To give some detail to each of your questions:

Is it okay to separate the tests in these two main "groups"?

yes! describe blocks are there to group tests to make them easy to read. This of them like "headers" in an spec. Your tests are the documentation for your code. Group the tests so that a future reader can "scan" the describe blocks to find the tests they care about looking at.

Is it acceptable to have tests for all possible "types"?

Of course! If you think it needs tested, you should test it. If you think it doesn't need to be tested, you may want to test it anyway. Unit tests run incredibly fast, and as long as you keep your test organized well, I have pretty much never heard people complain about having "too many unit tests".

is it a good practice to write tests with loops?

Sure! Your test code should be treated the same as your "production" code. Any principles you think matter for production code, also matters for test code. So tools to reduce duplication, and keep things organized and easy to read is a great idea.

One thing that we have done on teams in past to make this even easier is to add the "description" of the test case into the object you are passing in the loop. This help future readers see why the different cases matter. And we try to keep our "test cases" close to the it block so that future readers don't have to scroll around a lot.

Something like this:

describe('normalizeNames', () => {   
    ... // other tests

    describe('valid input', () => {
        [
            {
                description: 'empty strings normalize as empty string',
                input: '',
                expected: ''
            },
            {
                description: 'names with hyphens are treated as a single word',
                input: 'sOme-Named-pErSon',
                expected: 'Some-named-person'
            },
            {
                description: 'names with spaces are treated as multiple words',
                input: 'some person name',
                expected: 'Some Person Name'
            },
            // other test cases for your business logic...
        ].forEach({ input, expected, description }) {
            it(`can normalizeNames for valid input - ${description}.  input: '${input}', expected: '${expected}'`, () => {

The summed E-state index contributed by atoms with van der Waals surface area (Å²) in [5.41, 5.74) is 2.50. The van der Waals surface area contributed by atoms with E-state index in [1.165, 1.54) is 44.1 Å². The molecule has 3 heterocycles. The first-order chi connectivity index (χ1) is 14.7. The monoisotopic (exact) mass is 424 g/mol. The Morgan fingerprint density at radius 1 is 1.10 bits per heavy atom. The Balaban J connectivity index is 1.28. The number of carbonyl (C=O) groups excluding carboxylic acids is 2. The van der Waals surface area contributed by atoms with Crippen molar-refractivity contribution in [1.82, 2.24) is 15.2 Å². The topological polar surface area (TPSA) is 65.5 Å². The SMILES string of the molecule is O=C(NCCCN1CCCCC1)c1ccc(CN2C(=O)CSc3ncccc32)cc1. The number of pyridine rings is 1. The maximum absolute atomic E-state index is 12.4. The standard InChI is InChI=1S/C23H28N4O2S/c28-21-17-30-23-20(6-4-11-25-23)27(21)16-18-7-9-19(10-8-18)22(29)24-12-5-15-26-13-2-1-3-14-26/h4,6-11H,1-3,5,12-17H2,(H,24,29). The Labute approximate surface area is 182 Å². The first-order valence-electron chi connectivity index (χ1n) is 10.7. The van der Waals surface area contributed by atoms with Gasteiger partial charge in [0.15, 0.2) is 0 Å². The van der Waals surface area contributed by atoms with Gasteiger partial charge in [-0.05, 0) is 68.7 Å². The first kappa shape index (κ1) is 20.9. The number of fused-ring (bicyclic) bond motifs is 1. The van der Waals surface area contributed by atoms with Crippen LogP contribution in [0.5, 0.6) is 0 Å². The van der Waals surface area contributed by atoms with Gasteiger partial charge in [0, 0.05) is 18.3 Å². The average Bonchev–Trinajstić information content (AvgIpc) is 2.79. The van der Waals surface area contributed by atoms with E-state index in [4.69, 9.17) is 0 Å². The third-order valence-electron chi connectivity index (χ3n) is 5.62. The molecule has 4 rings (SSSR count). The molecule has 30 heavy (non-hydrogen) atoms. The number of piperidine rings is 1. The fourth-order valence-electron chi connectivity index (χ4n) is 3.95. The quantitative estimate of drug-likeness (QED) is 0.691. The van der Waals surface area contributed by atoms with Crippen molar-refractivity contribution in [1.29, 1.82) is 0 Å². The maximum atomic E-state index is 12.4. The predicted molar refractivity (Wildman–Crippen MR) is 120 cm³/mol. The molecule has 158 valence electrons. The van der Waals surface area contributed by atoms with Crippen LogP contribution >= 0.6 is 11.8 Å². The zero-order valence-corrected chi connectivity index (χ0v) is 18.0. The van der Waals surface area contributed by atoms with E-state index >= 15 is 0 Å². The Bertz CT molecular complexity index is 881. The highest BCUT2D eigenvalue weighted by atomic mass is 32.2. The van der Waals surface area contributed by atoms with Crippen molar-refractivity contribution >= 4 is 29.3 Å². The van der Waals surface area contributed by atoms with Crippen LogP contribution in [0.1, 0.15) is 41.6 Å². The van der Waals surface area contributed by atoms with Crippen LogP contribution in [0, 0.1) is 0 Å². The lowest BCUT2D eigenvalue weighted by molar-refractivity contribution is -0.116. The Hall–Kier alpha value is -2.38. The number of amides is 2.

expect(() => normalizeNames(actual)).toBe(expected);
            });
        }   
    }); 
});
1
  • Thanks a lot for your answer. It clarified things a little more :)
    – dev_054
    Apr 12 '20 at 14:39
3

Generally you want tests to test one single thing and have a name that describes what they are testing.

Of you put a loop in your test to make it test lots of things you can run into problems.

  1. does it stop when it hit the first error?
  2. when it errors does it tell you which case failed?
  3. Has it become complex enough that you might have an error in your tests

As @doc mentions in their comment, the way around this is data driven tests.

Data driven tests allow you to use the same code for multiple tests, generating a new name in the test output and using different input for each.

[TestCase(null)]
[TestCase(MaxInt)]
[etc]
InputShouldBeValid(input:any)
{
      ...test and assert
}
3

Adding on to the existing answers here -

Instead of enumerating all different cases for your tests, think about the properties of your code that will always be true regardless of the input.

After that, apply a property-based testing framework to help you perform the value generation + assertion. More details here: https://marmelab.com/blog/2019/04/18/property-based-testing-js.html

A Property Based Testing using library such as fast-check is an interesting alternative to exhaustive enumeration. It allows to find bugs both in the implementation code and in the specification of the property we want to check. In both cases this helps the developer to get confident in the product he is developing.